Retail inflation accelerated to 5.54 per cent in November due to high food prices, government data showed on Thursday.
November inflation was higher than 5.26 per cent forecast in a Reuters poll of analysts.
SUVODEEP RAKSHIT, SENIOR ECONOMIST, KOTAK INSTITUTIONAL EQUITIES, MUMBAI
"CPI inflation in November continued to be impacted by higher food inflation. This is primarily due to supply-led higher prices of vegetables and pulses."
"Core inflation at around 3.4 per cent remained benign implying that demand-led inflation remained low. Over the next few weeks, part of the food inflation will be favourably impacted as new supply of vegetables hits the market."
"However, this will be offset partially by higher telecom prices from December onwards. Overall, inflation is likely to remain above the 4% mark for most part of next year unless a drastic reduction in food prices is seen in December-January."
"Based on the Reserve Bank of India's (RBI's) Monetary Policy Committee (MPC) thought process on the latest policy response, and our expected evolution of the inflation trajectory, the MPC is unlikely to cut repo rate in the February policy and possibly in subsequent policies too."
RAHUL GUPTA, HEAD OF RESEARCH - CURRENCY, EMKAY GLOBAL FINANCIAL SERVICES, MUMBAI
"India's November inflation has surged to 40-month high of 5.54 per cent, that is a 130 basis points (bps) higher that RBI's medium term target of 4 per cent. This is mainly due to substantial increase in food prices. While Oct IIP print still remains in contraction at -3.8 per cent. At this month's policy, RBI refrained from cutting rates due to uptick in CPI despite slow growth. If inflation continues to rise further than RBI may continue to maintain a pause at the February policy."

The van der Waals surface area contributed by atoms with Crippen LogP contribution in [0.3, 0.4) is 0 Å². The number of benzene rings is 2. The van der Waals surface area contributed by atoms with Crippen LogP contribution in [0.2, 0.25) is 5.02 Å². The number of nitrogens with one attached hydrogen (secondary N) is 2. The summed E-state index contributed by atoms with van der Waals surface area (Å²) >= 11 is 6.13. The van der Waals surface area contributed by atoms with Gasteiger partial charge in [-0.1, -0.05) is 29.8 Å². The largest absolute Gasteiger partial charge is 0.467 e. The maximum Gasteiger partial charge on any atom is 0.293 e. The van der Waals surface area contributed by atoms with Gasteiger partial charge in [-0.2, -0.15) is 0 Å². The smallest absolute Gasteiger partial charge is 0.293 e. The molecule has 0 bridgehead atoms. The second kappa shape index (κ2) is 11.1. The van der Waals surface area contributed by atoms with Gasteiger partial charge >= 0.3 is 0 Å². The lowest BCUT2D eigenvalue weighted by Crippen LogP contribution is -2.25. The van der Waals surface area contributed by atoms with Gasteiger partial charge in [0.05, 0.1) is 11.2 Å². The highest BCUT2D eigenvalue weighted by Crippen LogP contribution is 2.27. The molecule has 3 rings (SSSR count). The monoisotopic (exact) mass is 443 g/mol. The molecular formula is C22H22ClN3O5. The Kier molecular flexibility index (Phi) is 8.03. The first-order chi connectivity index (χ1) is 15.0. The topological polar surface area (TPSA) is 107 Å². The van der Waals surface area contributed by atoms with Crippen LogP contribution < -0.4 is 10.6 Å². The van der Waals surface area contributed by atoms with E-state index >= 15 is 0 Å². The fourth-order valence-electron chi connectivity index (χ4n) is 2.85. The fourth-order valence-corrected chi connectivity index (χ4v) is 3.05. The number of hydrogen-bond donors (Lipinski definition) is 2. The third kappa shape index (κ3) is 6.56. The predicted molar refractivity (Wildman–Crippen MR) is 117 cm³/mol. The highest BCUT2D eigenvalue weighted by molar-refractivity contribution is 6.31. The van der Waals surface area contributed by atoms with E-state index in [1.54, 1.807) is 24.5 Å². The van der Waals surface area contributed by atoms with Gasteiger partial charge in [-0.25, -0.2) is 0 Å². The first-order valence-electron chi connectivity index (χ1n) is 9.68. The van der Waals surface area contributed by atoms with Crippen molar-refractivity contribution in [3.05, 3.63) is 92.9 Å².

PRITHVIRAJ SRINIVAS, CHIEF ECONOMIST, AXIS CAPITAL, MUMBAI
"Current trends indicate that CPI inflation will peak out at 5.8 per cent in January 2020 with inflation easing to 5.5 per cent by March 2020. However, we could be surprised by the speed of the decline given that the upturn has been mainly led by volatile vegetables."
"Once headline CPI begins to peak and shows a sustained trajectory towards 4 per cent, the central bank would be more willing to use up remaining rate cut space (we estimate 65 bps) to support growth. I believe that the (rate cut) pause will be temporary given that growth remains below potential."
"A fiscal stimulus that is designed to boost household confidence is needed now to address the demand slump and support leveraged consumption. Both the corporate tax cut already delivered and anticipated personal tax cut is likely to cost the government over 1 per cent of GDP. We expect the government to breach this year's fiscal deficit target by at least 0.5 per cent of GDP (i.e. 3.3 per cent to 3.8 per cent)."